A letter came in the mail not long ago, informing me that it was time to make a pilgrimage back to my old college for my tenth year reunion. The letter has sat on my desk ever since, sometimes under a pile, and sometimes, after a vigorous purge of junk, all by itself, unabashedly requesting my attention. There are several attachments to this letter explaining activities and costs and housing arrangements, but I haven’t been able to consider them because I still get so worked up whenever I look at the cover letter.
The closing sentence reads as follows: “I know you ‘R’ looking forward to this unique opportunity to Recapture memories, Renew friendships, Reacquaint yourself with Vassar, Rekindle school pride, and Re-establish ties.”
This from an institution of higher learning. I’m sure Vassar is not alone in this sort of thing; smart, respectable schools across the land have no doubt inflicted similar sentences on their graduates. There is something about alumni correspondence that inspires inanity. Perhaps all those school quarterlies and mailings take on such an insistently cheery, exclamation point strewn tone because they are really about raising money, and fund raising and irony don’t mix well.
Perhaps there were other reasons. Maybe the school assumed that the class of ’87 is now involved in bringing up babies and exists in a sleepless whirl of Pampers and Gerber’s, making them especially receptive to the syntax of Toys R Us. Or maybe this was a clever bit of reverse psychology–such a sentence is sure to bring to the fore all the worldly, hard bitten, and cynical emotions one possesses and, once exposed, the persistent tug of nostalgia and curiosity can work their special magic. Like taxes, I bet most of the checks for reunion weekend arrive on the last possible day.
It turned out this letter was kicking around on a number of other desks as well. Soon the phone began to ring with calls from classmates near and far. “Are you going?” they said.
The human capacity for inflection is an amazing thing. The phrase “Are you going?” can be fashioned into about ten different meanings, ranging from disdain to enthusiasm, but usually dwelling in the murky middle ground. Buttressed by these other voices, I concluded that my emphasis on this ridiculous sentence–which I indignantly read back to all my callers–was just a cover for my fear of the event itself. And everyone seemed to share it. Even the most enthusiastic renuionists had an air of reluctance in their voice, as if it were a familial obligation they were grudgingly attending. What is there is to be afraid of?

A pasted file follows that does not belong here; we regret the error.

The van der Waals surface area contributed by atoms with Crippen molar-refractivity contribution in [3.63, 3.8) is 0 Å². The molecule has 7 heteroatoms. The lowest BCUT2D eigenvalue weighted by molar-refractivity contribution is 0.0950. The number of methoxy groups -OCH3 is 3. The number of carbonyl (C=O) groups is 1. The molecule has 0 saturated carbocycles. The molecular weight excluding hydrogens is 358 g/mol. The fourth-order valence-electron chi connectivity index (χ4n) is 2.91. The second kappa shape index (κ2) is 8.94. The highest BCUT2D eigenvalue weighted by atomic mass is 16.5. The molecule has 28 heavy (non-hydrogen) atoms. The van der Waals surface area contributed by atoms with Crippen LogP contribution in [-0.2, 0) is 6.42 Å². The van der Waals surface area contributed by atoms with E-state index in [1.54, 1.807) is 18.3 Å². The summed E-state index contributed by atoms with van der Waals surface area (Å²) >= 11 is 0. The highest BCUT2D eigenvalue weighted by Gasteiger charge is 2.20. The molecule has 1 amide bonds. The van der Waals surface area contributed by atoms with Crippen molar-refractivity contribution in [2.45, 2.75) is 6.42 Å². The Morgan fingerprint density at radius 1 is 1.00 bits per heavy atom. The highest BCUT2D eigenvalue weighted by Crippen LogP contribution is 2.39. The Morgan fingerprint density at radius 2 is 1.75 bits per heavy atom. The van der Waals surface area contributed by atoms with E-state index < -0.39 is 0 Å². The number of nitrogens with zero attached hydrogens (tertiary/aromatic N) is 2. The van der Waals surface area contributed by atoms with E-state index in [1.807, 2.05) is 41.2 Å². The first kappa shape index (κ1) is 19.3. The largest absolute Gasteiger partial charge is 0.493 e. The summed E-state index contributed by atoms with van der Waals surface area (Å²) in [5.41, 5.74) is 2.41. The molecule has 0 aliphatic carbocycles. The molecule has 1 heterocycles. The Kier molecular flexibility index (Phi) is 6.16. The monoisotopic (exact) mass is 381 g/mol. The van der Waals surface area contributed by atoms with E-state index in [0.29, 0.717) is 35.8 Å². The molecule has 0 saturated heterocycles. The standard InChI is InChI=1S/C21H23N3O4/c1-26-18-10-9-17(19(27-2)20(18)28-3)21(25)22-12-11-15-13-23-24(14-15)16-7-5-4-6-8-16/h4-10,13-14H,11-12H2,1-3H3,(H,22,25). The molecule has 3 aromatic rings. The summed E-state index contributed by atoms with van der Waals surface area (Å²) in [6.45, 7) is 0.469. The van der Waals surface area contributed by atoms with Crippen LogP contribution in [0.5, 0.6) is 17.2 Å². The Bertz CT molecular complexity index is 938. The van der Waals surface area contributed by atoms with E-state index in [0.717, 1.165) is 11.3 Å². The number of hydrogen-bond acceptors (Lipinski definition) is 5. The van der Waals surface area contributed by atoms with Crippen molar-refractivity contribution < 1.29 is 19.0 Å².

Well, there is the ordeal, acutely remembered from freshman year, of somehow explaining yourself, your essence, your whole being, in a minute or less. There is the possibility that having gained stature, respectability, prosperity, and even a few muscles at the gym, one will instantly revert back to one’s freshman year condition when put back in the same surroundings.
And there is something annoying in the sheer statistical adamance of the number ten. I have no trouble getting older, I just want to take my time about it. Then someone throws a number like ten in my face. Wait a second, you want to say, I’ll get to ten when I’m ready!
And speaking of time, this reunion takes place over a weekend. In Philip Roth’s new novel, American Pastoral, the narrator attends his forty-fifth high school reunion; it lasts an afternoon. Granted that the generation in question, the one that built up America after World War Two, is notoriously more industrious that my own, but that they should catch up on forty-five years in an afternoon while it takes us two nights, two days, and two box lunches to catch up on a mere ten years seems excessive.
And yet. Almost everyone I know is capitulating. The essential logic seems to be: I don’t want to go, but I don’t want to miss it. Curiosity and nostalgia seize the day. As well they should! The checks R in the mail. Mine is among them. Poughkeepsie, here I come.